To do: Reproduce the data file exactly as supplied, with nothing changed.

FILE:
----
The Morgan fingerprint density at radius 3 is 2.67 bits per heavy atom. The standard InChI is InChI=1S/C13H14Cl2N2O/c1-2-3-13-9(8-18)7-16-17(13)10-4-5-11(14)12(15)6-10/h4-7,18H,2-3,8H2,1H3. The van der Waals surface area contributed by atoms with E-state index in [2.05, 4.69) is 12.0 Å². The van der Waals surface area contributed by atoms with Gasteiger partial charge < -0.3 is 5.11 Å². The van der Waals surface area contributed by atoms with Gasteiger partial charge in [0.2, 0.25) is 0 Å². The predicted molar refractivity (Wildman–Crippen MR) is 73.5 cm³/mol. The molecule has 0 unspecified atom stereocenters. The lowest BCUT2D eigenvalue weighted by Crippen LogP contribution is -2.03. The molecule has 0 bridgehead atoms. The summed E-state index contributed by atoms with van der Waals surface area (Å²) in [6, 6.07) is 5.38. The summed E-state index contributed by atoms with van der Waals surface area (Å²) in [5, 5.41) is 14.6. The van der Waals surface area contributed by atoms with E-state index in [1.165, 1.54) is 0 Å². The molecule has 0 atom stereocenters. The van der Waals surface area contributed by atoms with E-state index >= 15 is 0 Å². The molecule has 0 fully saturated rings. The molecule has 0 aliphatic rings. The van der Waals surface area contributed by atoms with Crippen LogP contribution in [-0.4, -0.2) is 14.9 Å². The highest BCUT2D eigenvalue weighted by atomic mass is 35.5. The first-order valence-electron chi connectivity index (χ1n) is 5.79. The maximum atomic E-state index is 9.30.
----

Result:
The Morgan fingerprint density at radius 3 is 2.67 bits per heavy atom. The standard InChI is InChI=1S/C13H14Cl2N2O/c1-2-3-13-9(8-18)7-16-17(13)10-4-5-11(14)12(15)6-10/h4-7,18H,2-3,8H2,1H3. The van der Waals surface area contributed by atoms with E-state index in [2.05, 4.69) is 12.0 Å². The van der Waals surface area contributed by atoms with Gasteiger partial charge < -0.3 is 5.11 Å². The van der Waals surface area contributed by atoms with Gasteiger partial charge in [0.2, 0.25) is 0 Å². The predicted molar refractivity (Wildman–Crippen MR) is 73.5 cm³/mol. The molecule has 0 unspecified atom stereocenters. The lowest BCUT2D eigenvalue weighted by Crippen LogP contribution is -2.03. The molecule has 0 bridgehead atoms. The summed E-state index contributed by atoms with van der Waals surface area (Å²) in [6, 6.07) is 5.38. The summed E-state index contributed by atoms with van der Waals surface area (Å²) in [5, 5.41) is 14.6. The van der Waals surface area contributed by atoms with E-state index in [1.165, 1.54) is 0 Å². The molecule has 0 atom stereocenters. The van der Waals surface area contributed by atoms with E-state index >= 15 is 0 Å². The molecule has 0 fully saturated rings. The molecule has 0 aliphatic rings. The van der Waals surface area contributed by atoms with Crippen LogP contribution in [-0.4, -0.2) is 14.9 Å². The highest BCUT2D eigenvalue weighted by atomic mass is 35.5. The first-order valence-electron chi connectivity index (χ1n) is 5.79. The maximum atomic E-state index is 9.30.